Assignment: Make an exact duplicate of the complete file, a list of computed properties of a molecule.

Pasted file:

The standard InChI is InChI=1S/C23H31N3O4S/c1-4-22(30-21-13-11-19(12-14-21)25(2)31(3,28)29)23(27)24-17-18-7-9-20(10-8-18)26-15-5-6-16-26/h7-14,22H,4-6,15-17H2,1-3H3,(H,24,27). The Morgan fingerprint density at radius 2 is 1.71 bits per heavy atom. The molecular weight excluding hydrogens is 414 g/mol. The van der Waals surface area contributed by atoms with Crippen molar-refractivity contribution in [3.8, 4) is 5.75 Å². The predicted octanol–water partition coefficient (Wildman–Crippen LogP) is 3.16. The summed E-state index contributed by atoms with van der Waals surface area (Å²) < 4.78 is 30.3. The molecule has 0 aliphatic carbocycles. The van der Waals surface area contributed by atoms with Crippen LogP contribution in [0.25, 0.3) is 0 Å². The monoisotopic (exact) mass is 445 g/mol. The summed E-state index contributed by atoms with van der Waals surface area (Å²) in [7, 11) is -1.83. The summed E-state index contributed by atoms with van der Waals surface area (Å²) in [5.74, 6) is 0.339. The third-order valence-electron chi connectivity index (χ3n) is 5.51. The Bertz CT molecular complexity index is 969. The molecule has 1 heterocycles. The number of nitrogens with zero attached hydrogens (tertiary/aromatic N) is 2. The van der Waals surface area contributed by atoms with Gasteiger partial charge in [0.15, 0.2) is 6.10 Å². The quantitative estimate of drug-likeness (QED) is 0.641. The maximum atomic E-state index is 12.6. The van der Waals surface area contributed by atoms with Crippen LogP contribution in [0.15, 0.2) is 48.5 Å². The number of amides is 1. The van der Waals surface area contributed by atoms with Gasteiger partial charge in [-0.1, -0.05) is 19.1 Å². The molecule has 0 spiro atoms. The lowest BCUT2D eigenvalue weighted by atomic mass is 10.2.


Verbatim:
The standard InChI is InChI=1S/C23H31N3O4S/c1-4-22(30-21-13-11-19(12-14-21)25(2)31(3,28)29)23(27)24-17-18-7-9-20(10-8-18)26-15-5-6-16-26/h7-14,22H,4-6,15-17H2,1-3H3,(H,24,27). The Morgan fingerprint density at radius 2 is 1.71 bits per heavy atom. The molecular weight excluding hydrogens is 414 g/mol. The van der Waals surface area contributed by atoms with Crippen molar-refractivity contribution in [3.8, 4) is 5.75 Å². The predicted octanol–water partition coefficient (Wildman–Crippen LogP) is 3.16. The summed E-state index contributed by atoms with van der Waals surface area (Å²) < 4.78 is 30.3. The molecule has 0 aliphatic carbocycles. The van der Waals surface area contributed by atoms with Crippen LogP contribution in [0.25, 0.3) is 0 Å². The monoisotopic (exact) mass is 445 g/mol. The summed E-state index contributed by atoms with van der Waals surface area (Å²) in [7, 11) is -1.83. The summed E-state index contributed by atoms with van der Waals surface area (Å²) in [5.74, 6) is 0.339. The third-order valence-electron chi connectivity index (χ3n) is 5.51. The Bertz CT molecular complexity index is 969. The molecule has 1 heterocycles. The number of nitrogens with zero attached hydrogens (tertiary/aromatic N) is 2. The van der Waals surface area contributed by atoms with Gasteiger partial charge in [0.15, 0.2) is 6.10 Å². The quantitative estimate of drug-likeness (QED) is 0.641. The maximum atomic E-state index is 12.6. The van der Waals surface area contributed by atoms with Crippen LogP contribution in [0.15, 0.2) is 48.5 Å². The number of amides is 1. The van der Waals surface area contributed by atoms with Gasteiger partial charge in [-0.1, -0.05) is 19.1 Å². The molecule has 0 spiro atoms. The lowest BCUT2D eigenvalue weighted by atomic mass is 10.2.